nep-fdg New Economics Papers
on Financial Development and Growth
Issue of 2024‒03‒04
twenty-two papers chosen by
Georg Man,

  1. Analyzing the Impact of Financial Inclusion on Economic Growth in Bangladesh By Ganapati Kumar Biswas
  2. Financial inclusion through digital channels and the growth-inequality-poverty triangle: Evidence from Africa By Wale-Awe, Olawale; Evans, Olaniyi
  3. Banking Without Branches By Amberg, Niklas; Becker, Bo
  4. Non-Banking Sector development effect on Economic Growth. A Nighttime light data approach By Leonard Mushunje; Maxwell Mashasha
  5. The role of the New Development Bank on Economic growth and Development in the BRICS states By Sithole, Mixo Sweetness; Hlongwane, Nyiko Worship
  6. La inclusión financiera como política de inserción productiva e implicaciones para las políticas públicas: lecciones aprendidas By Pérez Caldentey, Esteban
  7. The Impact of China’s “Stadium Diplomacy” on Local Economic Development in Sub-Saharan Africa By Lindlacher Valentin; Gustav Pirich
  8. Banks, Credit Reallocation, and Creative Destruction By Christian Keuschnigg; Michael Kogler; Johannes Matt
  9. The Spirit of Capitalism, Entrepreneurship, and Talent Allocation By Yang Ming; Heng-fu Zou
  10. Value Chain Microfinance By Lorenzo Casaburi; Jack Willis
  11. I (don’t) owe you: sovereign default and borrowing behavior By Georgarakos, Dimitris; Popov, Alexander
  12. Macroprudential Policies and Dollarisation: Implications for the Financial System and a Cross-Exchange Rate Regime Analysis By Fisnik Bajrami
  13. Interest Rate Uncertainty and Firm Decisions By Anne Duquerroy; Klodiana Istrefi; Sarah Mouabbi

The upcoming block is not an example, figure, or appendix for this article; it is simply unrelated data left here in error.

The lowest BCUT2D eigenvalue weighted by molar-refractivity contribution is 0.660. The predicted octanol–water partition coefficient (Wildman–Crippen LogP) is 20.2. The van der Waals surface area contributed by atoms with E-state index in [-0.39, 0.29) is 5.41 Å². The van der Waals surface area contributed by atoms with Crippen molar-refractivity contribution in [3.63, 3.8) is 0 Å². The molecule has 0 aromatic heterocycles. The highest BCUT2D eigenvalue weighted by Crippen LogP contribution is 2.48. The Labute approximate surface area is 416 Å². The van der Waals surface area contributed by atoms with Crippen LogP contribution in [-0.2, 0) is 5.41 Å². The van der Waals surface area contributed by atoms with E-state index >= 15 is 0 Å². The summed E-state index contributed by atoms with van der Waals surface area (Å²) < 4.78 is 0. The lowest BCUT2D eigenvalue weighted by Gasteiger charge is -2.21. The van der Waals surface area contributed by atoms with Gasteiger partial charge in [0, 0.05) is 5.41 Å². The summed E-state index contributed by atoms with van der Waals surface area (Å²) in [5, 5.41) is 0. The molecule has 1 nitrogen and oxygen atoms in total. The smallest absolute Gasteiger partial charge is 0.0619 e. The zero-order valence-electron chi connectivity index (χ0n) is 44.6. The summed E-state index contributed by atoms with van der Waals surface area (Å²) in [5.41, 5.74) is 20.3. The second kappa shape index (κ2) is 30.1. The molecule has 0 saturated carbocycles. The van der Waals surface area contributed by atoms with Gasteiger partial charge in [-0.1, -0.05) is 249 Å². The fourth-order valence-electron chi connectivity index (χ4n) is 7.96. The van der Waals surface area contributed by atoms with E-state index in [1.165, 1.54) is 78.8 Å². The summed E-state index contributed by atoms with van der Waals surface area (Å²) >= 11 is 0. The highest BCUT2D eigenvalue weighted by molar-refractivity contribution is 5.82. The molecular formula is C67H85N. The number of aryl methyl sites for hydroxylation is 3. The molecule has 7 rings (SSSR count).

14. Tech-Driven Intermediation in the Originate-to-Distribute Model By Zhiguo He; Sheila Jiang; Douglas Xu
  15. Customer data access and fintech entry: early evidence from open banking By Babina, Tania; Bahaj, Saleem; Buchak, Greg; De Marco, Filippo; Foulis, Angus; Gornall, Will; Mazzola, Francesco; Yu, Tong
  16. Outside or inside the firm? The impact of debt financing on the exit routes of start-up firms By HONJO, Yuji; IWAKI, Yunosuke; KATO, Masatoshi
  17. The reflux phase in monetary circuit theory and stock–flow consistent models By Edouard Cottin-Euziol; Hassan Bougrine; Louis-Philippe Rochon
  18. Do Monetary Policy and Economic Conditions Impact Innovation? Evidence from Australian Administrative Data By Omer Majeed; Jonathan Hambur; Robert Breunig
  19. How changes in the share of constrained households affect the effectiveness of monetary policy By Felipe Alves; Sushant Acharya
  20. The effect of new housing supply in structural models: a forecasting performance evaluation By Girstmair, Stefan
  21. International Trade in Brown Shares and Economic Development By Benink, Harald; Huizinga, Harry; Raes, Louis; Zhang, Lishu
  22. Determinants of renewable energy consumption in Madagascar: Evidence from feature selection algorithms By Franck Ramaharo; Fitiavana Randriamifidy

  1. By: Ganapati Kumar Biswas
    Abstract: Financial inclusion is touted one of the principal drivers for economic growth for an economy. The study aims to explore the impact of financial inclusion on economic growth in Bangladesh. In my study, I used the number of loan accounts as the proxy for financial inclusion. Using time series data from spans from 2004-2021, the study revealed that there exists a long-run relationship between GDP, financial inclusion, and other macroeconomic variables in Bangladesh. The study also found that financial inclusion had a positive impact on economic growth of Bangladesh during the study period. Therefore, the policymakers and the central bank of Bangladesh as the apex authority of financial system should promote financial inclusion activities to achieve sustainable economic growth.
    Date: 2024–01
  2. By: Wale-Awe, Olawale; Evans, Olaniyi